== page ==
The imperative is used to tell someone to do something, or not to do something. It’s a command.
Since airline safety instruction demonstrations are telling people what to do – and not to do – flight attendants use the imperative throughout their speeches.
1. To form the imperative, use the present tense.
2. The subject of the imperative is always the same: you.
Why? Because the imperative is used by someone to give a command to someone else. For one person to tell someone else to do something, they have to say “you, do this” or “you, don’t do that.” The speaker is commanding one person to do something (“you” singular) or a several people to do something (“you” plural). But we don’t use the word “you”:
You, put your bag away. You, turn off your telephone.
The subject is understood, so we do not use the word “you”. The correct form is simply:
Put your bag away.
Turn off your telephone.
Don’t smoke in the restroom.
Even if the person is directly addressed, the subject is still you. For example:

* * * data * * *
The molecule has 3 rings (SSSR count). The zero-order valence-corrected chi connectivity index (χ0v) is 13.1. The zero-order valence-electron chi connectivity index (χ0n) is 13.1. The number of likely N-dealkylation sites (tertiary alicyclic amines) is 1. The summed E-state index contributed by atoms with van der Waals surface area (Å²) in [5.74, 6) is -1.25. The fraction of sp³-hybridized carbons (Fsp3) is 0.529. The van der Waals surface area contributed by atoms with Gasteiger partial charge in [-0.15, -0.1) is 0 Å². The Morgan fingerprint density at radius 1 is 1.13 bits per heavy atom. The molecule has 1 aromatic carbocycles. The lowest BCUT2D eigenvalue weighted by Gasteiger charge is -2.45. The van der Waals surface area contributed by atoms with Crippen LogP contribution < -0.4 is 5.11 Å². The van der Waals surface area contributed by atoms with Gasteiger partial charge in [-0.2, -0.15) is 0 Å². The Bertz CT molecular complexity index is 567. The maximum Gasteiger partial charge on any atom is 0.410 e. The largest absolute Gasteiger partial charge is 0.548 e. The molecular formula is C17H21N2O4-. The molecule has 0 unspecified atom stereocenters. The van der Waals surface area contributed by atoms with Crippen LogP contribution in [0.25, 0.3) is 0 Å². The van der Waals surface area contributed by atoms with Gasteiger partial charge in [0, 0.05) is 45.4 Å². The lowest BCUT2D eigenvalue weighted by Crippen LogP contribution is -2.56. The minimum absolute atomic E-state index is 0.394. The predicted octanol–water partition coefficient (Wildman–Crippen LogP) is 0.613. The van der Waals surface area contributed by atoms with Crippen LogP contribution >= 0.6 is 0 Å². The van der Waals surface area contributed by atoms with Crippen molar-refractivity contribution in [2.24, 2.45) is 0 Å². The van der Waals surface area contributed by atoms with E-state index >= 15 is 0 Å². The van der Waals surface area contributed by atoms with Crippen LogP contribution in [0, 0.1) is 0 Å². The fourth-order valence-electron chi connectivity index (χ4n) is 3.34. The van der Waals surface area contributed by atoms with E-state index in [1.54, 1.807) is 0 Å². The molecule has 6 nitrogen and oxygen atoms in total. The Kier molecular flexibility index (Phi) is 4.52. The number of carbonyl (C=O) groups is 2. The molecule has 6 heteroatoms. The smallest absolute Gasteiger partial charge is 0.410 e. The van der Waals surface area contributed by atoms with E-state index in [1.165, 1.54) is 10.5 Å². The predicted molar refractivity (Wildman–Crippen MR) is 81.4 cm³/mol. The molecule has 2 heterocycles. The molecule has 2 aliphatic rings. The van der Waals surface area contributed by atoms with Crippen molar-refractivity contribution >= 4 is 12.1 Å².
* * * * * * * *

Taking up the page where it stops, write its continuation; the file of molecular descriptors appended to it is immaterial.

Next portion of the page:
Sir, turn off your computer. (subject is you, not he)
To make an imperative more polite, we can add the word “please”.
Sir, please turn off your computer. Thank you.
Please do not stand in the aisle
To practice listening to imperatives, watch this safety demonstration. You will get the chance to listen to an Australian accent.
How was it? Could you understand the video? If you need to see the transcript of the video, just click here.
Now for a short quiz to test your use of the imperative.
Did you like the video? Have questions? Please leave me a comment below!